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Myths About Self-Directed IRAs That Need to Get Busted

true or false

For as great of an investment option that self-directed IRAs are, a lot of people don’t know much about them, if anything. A majority of Americans think that paying into their 401k monthly is enough to retire on, and give retirement no more thought after that.
As self-directed IRAs are not very well known, there’s a lot of misconceptions about them, and myths that might deter someone from opening one, so we’re here to bust those myths today.

Contributing to a 401k and an IRA at the same time

Myth: You can’t have a 401k and an IRA open at the same time.
False. Some people believe that because they already have a 401k plan through their employer, that they can’t also have a self-directed IRA. This is FALSE. You can make IRA contributions even if you contribute to your employer plan. But, keep in mind that there are income limits that could limit your ability to deduct those IRA contributions. For Roth IRAs, there are income limits that limit your ability to make a Roth IRA contribution. Here’s the list of contribution limits from IRS.gov.

What can be purchased through your IRA

Myth: You can only invest in the stock market with a self-directed IRA.
False. There are only a handful of items that are prohibited from being purchased with your IRA. The Internal Revenue Code for IRAs states that there are investments in life insurance contracts and in collectibles that are not allowed. Collectables are defined to include any work of art, any rug or antique, any metal or gem (with certain exceptions for gold, silver, platinum or palladium bullion), any stamp or coin (with certain exceptions for gold, silver, or platinum coins issued by the United States or under the laws of any State), and any alcoholic beverage. After those few things, you can invest in almost anything with a self-directed IRA.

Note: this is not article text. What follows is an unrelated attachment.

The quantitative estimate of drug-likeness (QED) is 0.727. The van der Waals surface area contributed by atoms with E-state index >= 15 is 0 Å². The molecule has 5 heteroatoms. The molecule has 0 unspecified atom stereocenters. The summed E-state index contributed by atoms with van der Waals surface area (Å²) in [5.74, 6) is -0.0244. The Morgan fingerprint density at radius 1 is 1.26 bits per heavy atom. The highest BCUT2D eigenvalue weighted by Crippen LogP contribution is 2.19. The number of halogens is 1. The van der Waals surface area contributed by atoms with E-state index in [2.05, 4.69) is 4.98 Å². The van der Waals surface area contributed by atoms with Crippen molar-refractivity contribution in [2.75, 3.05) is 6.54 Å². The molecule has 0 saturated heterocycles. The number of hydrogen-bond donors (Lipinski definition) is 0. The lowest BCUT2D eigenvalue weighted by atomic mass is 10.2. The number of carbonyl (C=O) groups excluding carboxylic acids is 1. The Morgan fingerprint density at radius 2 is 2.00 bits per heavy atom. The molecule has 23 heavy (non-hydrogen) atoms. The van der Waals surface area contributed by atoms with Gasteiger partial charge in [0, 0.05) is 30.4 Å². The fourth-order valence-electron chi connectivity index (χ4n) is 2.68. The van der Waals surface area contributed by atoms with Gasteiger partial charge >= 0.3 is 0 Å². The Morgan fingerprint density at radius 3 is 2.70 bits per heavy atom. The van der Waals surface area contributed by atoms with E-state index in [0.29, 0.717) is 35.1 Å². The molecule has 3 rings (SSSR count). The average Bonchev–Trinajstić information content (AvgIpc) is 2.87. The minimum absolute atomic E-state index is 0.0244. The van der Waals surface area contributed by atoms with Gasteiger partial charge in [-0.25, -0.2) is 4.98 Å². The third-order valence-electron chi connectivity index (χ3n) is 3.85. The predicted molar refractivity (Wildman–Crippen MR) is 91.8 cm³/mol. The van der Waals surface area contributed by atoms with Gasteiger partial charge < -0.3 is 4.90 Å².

Personally using real estate property

Myth: You can personally use property that’s owned by your IRA.
False. This might be one of the biggest slipups that IRA owners who invest in real estate make. Personal use of the property that’s owned by the IRA is prohibited by you, the IRA holder, or any of your relatives. The ability to use your IRA or other plan assets as a source of funds and to acquire real property as an investment is the goal, not to gain property for personal use.

Having a small amount in your IRA account

Myth: I have a small amount in my IRA account, there’s no point in opening a self-directed IRA.
False. Small balance accounts can absolutely participate in investing, and should participate in investing to help that account grow. Small balance accounts can be co-invested with larger accounts owned by you or even other people, it’s a pretty common occurrence as a typical IRA doesn’t reach large amounts many years in, so many see this as a piggyback to a healthy IRA.

It does take time to get your retirement accounts where you want them, but with the alternative investments that self-directed IRAs offer, you’re bound to reach those goals and then some.